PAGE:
Daily Marijuana Use Surpasses Alcohol Consumption As Gen Z Drives Changing Preferences

A new report from Carnegie Mellon University reveals that daily marijuana use has overtaken daily alcohol consumption for the first time in the United States, with the shift largely driven by Generation Z’s changing preferences.

The analysis, which examined data from over 1.6 million participants across 27 surveys between 1979 and 2022, found that roughly 17.7 million Americans used cannabis daily or near-daily in 2022, compared to 14.7 million daily drinkers.

This trend coincides with the legalization of recreational marijuana in 24 states and the U.S. Drug Enforcement Administration’s recent move to reclassify the drug to a less dangerous category under the Controlled Substances Act.

According to a 2022 survey by New Frontier Data, a cannabis research firm, 69% of people aged 18 to 24 prefer marijuana to alcohol. This preference is particularly notable among Gen Z women, whose marijuana sales have more than doubled since the COVID-19 pandemic lockdown in 2020.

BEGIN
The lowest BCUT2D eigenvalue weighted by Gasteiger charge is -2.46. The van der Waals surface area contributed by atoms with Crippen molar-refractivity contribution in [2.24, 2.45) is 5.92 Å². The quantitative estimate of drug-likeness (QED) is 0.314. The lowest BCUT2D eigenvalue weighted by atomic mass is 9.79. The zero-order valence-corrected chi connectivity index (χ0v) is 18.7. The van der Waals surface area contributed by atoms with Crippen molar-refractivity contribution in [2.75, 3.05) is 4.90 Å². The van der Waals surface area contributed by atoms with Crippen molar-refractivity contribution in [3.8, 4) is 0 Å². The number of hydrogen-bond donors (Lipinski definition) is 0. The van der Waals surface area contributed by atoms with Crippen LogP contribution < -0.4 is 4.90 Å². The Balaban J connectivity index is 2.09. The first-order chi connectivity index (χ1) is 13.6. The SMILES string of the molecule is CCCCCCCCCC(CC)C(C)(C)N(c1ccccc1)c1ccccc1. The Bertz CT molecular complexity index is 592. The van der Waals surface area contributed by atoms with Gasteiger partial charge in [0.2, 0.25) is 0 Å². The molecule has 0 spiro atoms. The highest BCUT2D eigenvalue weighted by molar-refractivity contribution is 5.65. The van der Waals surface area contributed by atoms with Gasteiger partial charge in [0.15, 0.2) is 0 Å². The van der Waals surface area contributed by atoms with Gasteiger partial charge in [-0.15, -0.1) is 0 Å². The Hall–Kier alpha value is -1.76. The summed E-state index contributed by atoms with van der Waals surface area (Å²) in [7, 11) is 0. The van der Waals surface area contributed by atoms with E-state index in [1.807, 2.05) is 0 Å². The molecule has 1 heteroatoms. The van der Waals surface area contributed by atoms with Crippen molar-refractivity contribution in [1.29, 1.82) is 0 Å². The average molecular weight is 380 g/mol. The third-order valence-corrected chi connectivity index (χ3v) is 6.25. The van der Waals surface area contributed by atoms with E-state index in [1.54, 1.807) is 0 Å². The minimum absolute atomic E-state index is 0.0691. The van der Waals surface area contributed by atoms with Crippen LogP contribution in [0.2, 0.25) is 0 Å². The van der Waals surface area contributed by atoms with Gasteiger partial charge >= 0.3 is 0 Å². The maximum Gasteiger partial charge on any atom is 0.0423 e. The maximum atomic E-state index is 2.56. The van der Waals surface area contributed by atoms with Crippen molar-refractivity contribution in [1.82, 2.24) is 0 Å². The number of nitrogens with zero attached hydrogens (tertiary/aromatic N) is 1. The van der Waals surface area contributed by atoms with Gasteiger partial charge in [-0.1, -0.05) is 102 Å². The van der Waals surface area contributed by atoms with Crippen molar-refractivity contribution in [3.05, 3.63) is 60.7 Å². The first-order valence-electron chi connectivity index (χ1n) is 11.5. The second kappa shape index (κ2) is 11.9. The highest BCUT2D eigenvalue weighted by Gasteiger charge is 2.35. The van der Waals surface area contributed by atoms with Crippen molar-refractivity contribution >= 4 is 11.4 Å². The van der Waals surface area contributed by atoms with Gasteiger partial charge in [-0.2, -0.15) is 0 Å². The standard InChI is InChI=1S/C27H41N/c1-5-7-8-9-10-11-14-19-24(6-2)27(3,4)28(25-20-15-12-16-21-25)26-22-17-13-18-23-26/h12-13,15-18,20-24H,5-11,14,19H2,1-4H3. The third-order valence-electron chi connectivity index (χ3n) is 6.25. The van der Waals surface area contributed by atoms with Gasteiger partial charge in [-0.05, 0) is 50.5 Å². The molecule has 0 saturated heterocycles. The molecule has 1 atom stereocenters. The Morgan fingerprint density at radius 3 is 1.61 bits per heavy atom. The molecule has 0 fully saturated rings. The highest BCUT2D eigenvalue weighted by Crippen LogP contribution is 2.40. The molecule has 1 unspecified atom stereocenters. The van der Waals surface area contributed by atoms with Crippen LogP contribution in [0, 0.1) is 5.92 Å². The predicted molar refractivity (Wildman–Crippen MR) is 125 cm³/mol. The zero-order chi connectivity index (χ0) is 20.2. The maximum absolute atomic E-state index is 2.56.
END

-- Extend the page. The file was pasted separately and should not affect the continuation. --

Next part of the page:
The increasing popularity of marijuana has raised concerns among some addiction specialists. Psychiatrist Colin Reiff points to a recent National Institute of Health study that associates excessive cannabis use with schizophrenia among some young people, especially young men, during a critical period of brain development.

Despite these concerns, some young adults, like Matthew Everett, a patron of Work ‘N’ Roll, a cannabis-friendly shared workspace in New York City, believe that marijuana is less destructive to their lifestyle than alcohol.